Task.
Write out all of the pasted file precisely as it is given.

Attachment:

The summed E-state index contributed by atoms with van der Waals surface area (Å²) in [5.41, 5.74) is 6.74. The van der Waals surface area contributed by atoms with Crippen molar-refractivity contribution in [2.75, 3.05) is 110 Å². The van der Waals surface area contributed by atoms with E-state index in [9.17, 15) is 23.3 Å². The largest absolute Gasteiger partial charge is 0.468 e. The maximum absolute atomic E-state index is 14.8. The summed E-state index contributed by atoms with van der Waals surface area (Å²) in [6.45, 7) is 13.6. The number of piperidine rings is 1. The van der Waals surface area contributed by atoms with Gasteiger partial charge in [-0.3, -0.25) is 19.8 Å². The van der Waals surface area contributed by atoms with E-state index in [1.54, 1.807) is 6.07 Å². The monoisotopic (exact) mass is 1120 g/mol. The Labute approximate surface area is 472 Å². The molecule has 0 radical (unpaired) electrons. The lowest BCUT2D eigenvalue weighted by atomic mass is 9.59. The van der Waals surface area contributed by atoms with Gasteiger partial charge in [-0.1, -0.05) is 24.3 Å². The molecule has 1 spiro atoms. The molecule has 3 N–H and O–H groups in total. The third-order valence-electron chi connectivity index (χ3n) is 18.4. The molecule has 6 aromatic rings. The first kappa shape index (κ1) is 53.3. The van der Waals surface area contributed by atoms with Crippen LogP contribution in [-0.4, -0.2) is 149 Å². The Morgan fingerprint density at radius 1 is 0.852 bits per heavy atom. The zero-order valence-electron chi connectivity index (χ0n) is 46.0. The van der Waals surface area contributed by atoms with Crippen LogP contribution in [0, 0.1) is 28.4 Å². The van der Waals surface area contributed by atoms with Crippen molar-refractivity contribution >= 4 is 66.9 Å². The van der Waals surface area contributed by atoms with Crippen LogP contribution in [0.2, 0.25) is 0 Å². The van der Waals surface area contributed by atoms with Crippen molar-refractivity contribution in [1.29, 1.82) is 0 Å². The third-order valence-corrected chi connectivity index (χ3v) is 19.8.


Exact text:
The summed E-state index contributed by atoms with van der Waals surface area (Å²) in [5.41, 5.74) is 6.74. The van der Waals surface area contributed by atoms with Crippen molar-refractivity contribution in [2.75, 3.05) is 110 Å². The van der Waals surface area contributed by atoms with E-state index in [9.17, 15) is 23.3 Å². The largest absolute Gasteiger partial charge is 0.468 e. The maximum absolute atomic E-state index is 14.8. The summed E-state index contributed by atoms with van der Waals surface area (Å²) in [6.45, 7) is 13.6. The number of piperidine rings is 1. The van der Waals surface area contributed by atoms with Gasteiger partial charge in [-0.3, -0.25) is 19.8 Å². The van der Waals surface area contributed by atoms with E-state index in [1.54, 1.807) is 6.07 Å². The monoisotopic (exact) mass is 1120 g/mol. The Labute approximate surface area is 472 Å². The molecule has 0 radical (unpaired) electrons. The lowest BCUT2D eigenvalue weighted by atomic mass is 9.59. The van der Waals surface area contributed by atoms with Gasteiger partial charge in [-0.1, -0.05) is 24.3 Å². The molecule has 1 spiro atoms. The molecule has 3 N–H and O–H groups in total. The third-order valence-electron chi connectivity index (χ3n) is 18.4. The molecule has 6 aromatic rings. The first kappa shape index (κ1) is 53.3. The van der Waals surface area contributed by atoms with Crippen LogP contribution in [-0.4, -0.2) is 149 Å². The Morgan fingerprint density at radius 1 is 0.852 bits per heavy atom. The zero-order valence-electron chi connectivity index (χ0n) is 46.0. The van der Waals surface area contributed by atoms with Crippen LogP contribution in [0, 0.1) is 28.4 Å². The van der Waals surface area contributed by atoms with Crippen molar-refractivity contribution >= 4 is 66.9 Å². The van der Waals surface area contributed by atoms with Crippen LogP contribution in [0.2, 0.25) is 0 Å². The van der Waals surface area contributed by atoms with Crippen molar-refractivity contribution in [1.29, 1.82) is 0 Å². The third-order valence-corrected chi connectivity index (χ3v) is 19.8.